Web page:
4.5 stars - I’m going to start by explaining why this book has been on my TBR pile since June 2012. The thing is, I’ve read other works by Tamara Allen…and I’ve LOVED THEM. To pieces. With immense and overflowing joy that makes me want to go outside and sing (badly) to my poor neighbors and to the café downstairs and to the overworked clerks at the drug store across the street. “There she goes again...reading Tamara Allen,” they’ll say as I serenade in the paper towel section to the handsome Brawny mascot about Allen’s rich prose and witty dialogue.
I loved The Only Gold and Downtime--they are awesome historicals, so having an “Allen in my pocket” as it were with Whistling in the Dark was like having one last piece of chocolate that you were saving for a rainy day, or a bad day, or the last day on earth. Something to treasure and hold on to, because at only a handful of books, Allen’s backlist isn’t huge, and I wanted to hold on as long as possible to a book of hers I haven’t read yet.
But it’s Spring Cleaning Week at Boys in Our Books, so I picked it up, ready to move forward.
So, after all that, how did it go?
I loved it.
Allen is refreshingly consistent with her writing and characters—they are solid and real and sympathetic. She has this ability to drop the reader back in time, so everything--from Jack’s cluttered Emporium, filled with novelties and exotic treasures, to his messy apartment upstairs with his bare larder, to the jolting New York subway--all feel vibrant and realized, like you’re sitting across from the characters, watching them slowly and cautiously reach out beyond their battle scars to find each other.
And find each other they do. Two war-torn souls—impetuous Jack who is juggling his struggling shop, his loan shark shadows, and the night terrors that sometimes take over his body during the day, and Sutton, once richly privileged but scandal, loss, and memories from battle have pushed him to try his luck alone in the wilds of New York. And one bad night, when things look most dire for young, beaten Sutton, Jack’s kindred soul finds him, and takes him home, like one more strange, stray treasure found in the back shelves of his shop.
But it’s not just Jack who finds Sutton—dreams once thought lost are found as Sutton’s musical talent breathes back to life, and he and Jack quickly find that even their little grimy corner of the city can bring joy and light and song to citizens ravaged by war, illness, and loss.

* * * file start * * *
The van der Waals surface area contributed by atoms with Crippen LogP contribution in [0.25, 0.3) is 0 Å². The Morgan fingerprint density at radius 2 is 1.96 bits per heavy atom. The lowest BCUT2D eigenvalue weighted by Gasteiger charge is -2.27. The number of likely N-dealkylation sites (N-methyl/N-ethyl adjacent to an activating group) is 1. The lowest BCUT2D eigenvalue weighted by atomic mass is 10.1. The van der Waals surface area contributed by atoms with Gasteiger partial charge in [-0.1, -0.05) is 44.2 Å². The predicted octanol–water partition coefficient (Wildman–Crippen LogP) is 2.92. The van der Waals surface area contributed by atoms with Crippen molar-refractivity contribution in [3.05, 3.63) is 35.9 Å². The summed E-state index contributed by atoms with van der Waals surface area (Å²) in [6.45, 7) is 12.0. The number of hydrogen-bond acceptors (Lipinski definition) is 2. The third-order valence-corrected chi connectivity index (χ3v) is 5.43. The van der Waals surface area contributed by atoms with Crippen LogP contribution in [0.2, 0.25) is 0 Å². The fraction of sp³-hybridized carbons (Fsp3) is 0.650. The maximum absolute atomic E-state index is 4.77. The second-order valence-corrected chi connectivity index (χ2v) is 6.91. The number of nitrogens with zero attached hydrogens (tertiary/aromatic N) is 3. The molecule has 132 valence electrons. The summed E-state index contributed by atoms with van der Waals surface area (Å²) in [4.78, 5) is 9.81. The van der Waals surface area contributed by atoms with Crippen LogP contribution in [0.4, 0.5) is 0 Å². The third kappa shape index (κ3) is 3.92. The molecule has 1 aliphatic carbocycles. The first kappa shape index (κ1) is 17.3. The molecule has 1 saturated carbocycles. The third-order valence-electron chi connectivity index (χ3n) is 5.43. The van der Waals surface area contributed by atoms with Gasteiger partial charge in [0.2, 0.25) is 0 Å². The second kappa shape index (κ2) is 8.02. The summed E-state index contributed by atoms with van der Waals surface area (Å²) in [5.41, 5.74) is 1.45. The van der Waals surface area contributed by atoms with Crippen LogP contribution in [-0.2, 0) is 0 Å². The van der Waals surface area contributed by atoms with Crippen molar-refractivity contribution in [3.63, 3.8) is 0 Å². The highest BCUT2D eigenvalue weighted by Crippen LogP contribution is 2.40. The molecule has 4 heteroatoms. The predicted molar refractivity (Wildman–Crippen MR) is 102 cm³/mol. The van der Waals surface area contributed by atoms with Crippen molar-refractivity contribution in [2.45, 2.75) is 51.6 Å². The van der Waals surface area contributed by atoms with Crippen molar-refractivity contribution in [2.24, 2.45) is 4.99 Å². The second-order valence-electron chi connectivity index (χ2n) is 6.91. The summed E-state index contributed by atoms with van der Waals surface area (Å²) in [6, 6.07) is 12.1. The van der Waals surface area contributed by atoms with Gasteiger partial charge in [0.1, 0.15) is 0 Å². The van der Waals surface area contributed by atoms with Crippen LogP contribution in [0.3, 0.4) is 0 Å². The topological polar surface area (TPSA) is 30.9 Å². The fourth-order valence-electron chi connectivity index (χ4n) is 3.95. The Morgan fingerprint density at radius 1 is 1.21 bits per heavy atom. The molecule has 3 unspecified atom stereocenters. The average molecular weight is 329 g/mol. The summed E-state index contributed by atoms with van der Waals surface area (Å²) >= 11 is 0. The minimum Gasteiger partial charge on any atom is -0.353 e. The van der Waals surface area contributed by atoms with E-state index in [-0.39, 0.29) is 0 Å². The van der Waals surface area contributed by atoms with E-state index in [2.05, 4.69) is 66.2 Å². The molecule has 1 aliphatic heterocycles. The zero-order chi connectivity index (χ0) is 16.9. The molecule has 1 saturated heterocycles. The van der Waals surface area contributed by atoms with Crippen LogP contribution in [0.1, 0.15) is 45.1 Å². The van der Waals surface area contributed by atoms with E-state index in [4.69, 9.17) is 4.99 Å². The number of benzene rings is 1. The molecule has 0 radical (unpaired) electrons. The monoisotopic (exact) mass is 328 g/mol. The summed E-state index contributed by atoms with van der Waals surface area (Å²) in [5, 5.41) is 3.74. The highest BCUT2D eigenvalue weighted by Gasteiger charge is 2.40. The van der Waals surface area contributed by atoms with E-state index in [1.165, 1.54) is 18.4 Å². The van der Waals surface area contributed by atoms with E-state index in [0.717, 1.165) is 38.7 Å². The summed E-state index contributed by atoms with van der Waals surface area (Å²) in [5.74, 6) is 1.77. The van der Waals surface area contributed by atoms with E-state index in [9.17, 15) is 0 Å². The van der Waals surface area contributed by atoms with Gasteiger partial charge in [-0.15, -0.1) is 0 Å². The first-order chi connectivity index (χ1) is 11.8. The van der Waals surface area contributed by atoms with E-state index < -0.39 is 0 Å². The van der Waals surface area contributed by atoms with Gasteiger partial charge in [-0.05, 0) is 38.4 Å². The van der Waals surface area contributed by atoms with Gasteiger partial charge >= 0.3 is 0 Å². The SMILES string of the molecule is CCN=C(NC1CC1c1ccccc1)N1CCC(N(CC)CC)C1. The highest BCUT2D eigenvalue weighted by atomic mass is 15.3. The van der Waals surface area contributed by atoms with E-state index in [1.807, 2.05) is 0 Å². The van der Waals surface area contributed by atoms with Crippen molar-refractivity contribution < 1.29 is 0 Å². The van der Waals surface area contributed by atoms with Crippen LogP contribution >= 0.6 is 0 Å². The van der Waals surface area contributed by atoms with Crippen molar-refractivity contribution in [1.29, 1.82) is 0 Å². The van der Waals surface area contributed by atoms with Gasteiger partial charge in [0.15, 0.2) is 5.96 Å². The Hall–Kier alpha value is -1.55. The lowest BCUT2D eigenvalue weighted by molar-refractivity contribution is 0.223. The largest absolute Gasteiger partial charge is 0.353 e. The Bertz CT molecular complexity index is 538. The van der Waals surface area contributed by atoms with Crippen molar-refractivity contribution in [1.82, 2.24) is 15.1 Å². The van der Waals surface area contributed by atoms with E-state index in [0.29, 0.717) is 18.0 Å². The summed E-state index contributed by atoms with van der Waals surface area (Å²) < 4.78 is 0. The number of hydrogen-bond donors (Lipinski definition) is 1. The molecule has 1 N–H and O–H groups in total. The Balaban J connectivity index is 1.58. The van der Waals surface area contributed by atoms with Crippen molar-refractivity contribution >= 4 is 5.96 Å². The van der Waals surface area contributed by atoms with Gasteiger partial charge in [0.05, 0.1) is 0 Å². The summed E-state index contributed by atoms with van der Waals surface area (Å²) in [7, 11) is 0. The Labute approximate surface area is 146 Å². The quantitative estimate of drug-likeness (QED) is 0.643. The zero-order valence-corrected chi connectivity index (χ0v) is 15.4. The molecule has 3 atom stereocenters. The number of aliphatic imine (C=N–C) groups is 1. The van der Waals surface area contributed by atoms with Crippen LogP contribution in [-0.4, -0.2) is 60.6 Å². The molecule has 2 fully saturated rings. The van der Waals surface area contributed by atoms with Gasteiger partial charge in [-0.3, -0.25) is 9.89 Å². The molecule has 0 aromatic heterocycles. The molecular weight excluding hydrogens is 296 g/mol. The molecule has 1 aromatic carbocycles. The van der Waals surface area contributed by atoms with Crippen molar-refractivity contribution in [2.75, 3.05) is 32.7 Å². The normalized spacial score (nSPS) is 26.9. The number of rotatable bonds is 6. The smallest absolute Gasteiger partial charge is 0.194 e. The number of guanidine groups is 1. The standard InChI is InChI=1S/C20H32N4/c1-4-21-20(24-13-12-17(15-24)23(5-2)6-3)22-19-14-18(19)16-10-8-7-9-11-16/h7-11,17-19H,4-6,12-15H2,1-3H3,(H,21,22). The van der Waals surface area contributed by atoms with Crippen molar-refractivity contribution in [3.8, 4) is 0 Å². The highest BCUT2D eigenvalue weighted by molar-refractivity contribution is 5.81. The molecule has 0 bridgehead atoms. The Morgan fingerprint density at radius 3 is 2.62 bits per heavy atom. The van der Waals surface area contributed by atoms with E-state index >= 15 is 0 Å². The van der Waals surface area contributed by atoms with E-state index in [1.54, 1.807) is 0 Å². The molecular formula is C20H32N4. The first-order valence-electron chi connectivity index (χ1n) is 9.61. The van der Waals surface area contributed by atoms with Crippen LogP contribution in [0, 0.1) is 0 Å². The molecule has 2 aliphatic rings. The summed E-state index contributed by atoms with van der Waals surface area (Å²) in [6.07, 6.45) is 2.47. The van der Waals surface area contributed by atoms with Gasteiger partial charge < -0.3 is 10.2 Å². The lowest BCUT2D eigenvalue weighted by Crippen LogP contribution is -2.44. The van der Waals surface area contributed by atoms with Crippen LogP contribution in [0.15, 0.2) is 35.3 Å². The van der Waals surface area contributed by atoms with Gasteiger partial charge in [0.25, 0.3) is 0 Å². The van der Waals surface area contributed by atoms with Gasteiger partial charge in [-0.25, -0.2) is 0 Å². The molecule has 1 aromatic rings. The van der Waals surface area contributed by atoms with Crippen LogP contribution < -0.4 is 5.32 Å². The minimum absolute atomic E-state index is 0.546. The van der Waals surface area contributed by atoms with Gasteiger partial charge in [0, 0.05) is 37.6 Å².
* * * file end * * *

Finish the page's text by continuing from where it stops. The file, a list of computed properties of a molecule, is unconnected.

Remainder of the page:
Reading Whistling in the Dark is like watching an awesome old black-and-white movie. The dialogue feels placed in that time, with great tempo and funny lines. (Especially when saucy Gert comes on the scene. She’s a riot!) And speaking of Gert, it’s once again evident that Allen is very skilled at developing and juggling multiple characters and giving them distinct voices and lives, from protective Harry, to flamboyant Theo, to grouchy, suspicious Ida, to lovelorn Ox.
And Sutton and Jack’s relationship is a nice slow build, and very representative of Allen’s style of having two very different characters meet (like Jonah and Reid in The Only Gold and Ezra and Morgan in Downtime), not exactly hit it off, but gradually (and sometimes begrudgingly) circle around their commonalities, until finally they realize how fiercely important this once agitating presence has become to them.
If I had one downside for this volume, it would be that I felt the pacing slip a bit during the last 20% or so, and it felt a little bogged down during character emo-time. (I’m never a fan when the “I’m not good enough for you” conflict swings in.) But the rest of the work is such an overflowing joy, that it is still very easy to love this book, just like the others.
And I can write love letters to Allen and sing inappropriately in the drug store all day about how much I enjoy her writing. For those who haven’t read her yet, I highly recommend her work, especially if you like historicals, slow burns, enemies-to-lovers, thoughtful and rich characterization, and a strong sense of place and time.
I think Allen is one of the best (and very underrated) authors in the m/m genre. For those who enjoy historicals, her work is a true treasure.
Reviewed first for Boys In Our Books.